Beck at Politicon in Los Angeles, June 2016. Photo via AP

We haven’t had occasion lately to write much about Glenn Beck, the formerly spittle-flecked, excitable Mr. Potato Head host of a show where he once seriously— seriously— compared the trials of Paula Deen to those of Martin Luther King Jr. But today Beck is backish, trying out a newer, calmer persona for the New Yorker. Only slightly calmer, that is: after publication, his PR team demanded that the magazine correct a claim that he supports Black Lives Matter, because caring about black lives is a bridge too far.

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In the New Yorker chat, Beck reflects on everything he did to bring us to this overheated and hideous moment in politics, and he feels kind of bad:

Decency is a fresh palette for Beck, who, at Fox, used to scribble on a chalkboard while launching into conspiratorial rants about looming Weimar-esque hyperinflation, Barack Obama’s ties to radicals with population-cleansing schemes, and a Marxist-Islamist cabal itching to take over America. He once described Clinton as “a stereotypical bitch” and accused Obama of being a racist with a “deep-seated hatred for white people.”

That was the old Beck, he insists: “I did a lot of freaking out about Barack Obama.” But, he said, “Obama made me a better man.” He regrets calling the President a racist and counts himself a Black Lives Matter supporter. “There are things unique to the African-American experience that I cannot relate to,” he said. “I had to listen to them.”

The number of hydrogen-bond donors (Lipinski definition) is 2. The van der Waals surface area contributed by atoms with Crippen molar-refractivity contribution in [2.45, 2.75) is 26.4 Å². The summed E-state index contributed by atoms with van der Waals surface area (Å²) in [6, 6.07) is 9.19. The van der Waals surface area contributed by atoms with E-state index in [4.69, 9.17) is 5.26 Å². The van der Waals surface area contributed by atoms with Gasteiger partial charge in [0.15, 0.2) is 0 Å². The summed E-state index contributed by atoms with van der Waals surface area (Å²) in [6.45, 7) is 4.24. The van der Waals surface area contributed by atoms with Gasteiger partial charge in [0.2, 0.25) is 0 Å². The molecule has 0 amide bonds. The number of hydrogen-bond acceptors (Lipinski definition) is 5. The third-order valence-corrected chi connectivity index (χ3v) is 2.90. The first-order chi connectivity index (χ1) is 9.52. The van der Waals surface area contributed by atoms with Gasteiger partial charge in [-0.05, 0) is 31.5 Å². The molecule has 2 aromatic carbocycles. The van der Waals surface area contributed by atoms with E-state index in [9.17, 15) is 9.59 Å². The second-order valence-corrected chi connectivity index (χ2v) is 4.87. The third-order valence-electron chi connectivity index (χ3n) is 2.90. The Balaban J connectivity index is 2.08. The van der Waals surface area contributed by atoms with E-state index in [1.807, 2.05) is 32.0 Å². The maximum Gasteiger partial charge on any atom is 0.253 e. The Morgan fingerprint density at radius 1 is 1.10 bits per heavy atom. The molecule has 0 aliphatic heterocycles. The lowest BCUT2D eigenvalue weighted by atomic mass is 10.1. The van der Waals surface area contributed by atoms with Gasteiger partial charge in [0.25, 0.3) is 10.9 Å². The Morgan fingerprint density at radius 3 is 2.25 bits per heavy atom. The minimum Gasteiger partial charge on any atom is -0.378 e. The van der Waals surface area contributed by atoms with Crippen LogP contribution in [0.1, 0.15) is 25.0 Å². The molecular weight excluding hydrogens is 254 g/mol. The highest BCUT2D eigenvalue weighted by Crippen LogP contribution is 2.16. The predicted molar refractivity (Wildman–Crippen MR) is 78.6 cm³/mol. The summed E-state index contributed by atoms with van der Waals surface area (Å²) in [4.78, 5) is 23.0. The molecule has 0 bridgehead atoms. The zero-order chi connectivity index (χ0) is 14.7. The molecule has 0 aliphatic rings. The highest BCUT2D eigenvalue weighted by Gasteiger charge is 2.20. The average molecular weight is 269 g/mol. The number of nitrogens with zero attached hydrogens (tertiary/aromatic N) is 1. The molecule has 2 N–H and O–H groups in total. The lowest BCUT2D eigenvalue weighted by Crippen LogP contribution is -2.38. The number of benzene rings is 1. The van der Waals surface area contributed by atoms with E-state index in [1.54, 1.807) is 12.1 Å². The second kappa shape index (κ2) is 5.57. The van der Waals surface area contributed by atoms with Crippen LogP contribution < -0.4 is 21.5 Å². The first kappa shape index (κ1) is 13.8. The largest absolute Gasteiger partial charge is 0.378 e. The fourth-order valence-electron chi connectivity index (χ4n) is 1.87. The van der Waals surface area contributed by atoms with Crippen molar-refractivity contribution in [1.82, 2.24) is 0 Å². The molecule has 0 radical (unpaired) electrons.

As Mother Jones’ Nick Baumann reports, one thing in that story is Not Right:

They’ve also corrected Mediaite, although the New Yorker itself has yet to run a correction or a clarification.

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Beck might not support a broad-based, peaceful, historically important racial justice movement, but he does think Donald Trump is bonkers, according to the profile:

Beck’s interactions with Donald Trump helped, too. He told a story of Trump summoning him to a guest room at Mar-a-Lago; Trump then telephoned him from an adjacent room. “We had this weird, almost Howard Hughes-like conversation,” Beck said. He left convinced that Trump was nuts. “This guy is dangerously unhinged,” he said. “And, for all the things people have said about me over the years, I should be able to spot Dangerously Unhinged.”

This is the weirdest year in history, making all of us the strangest bedfellows, that much we know. More importantly, though, what happened to that Ayn Rand theme park Beck was threatening to build?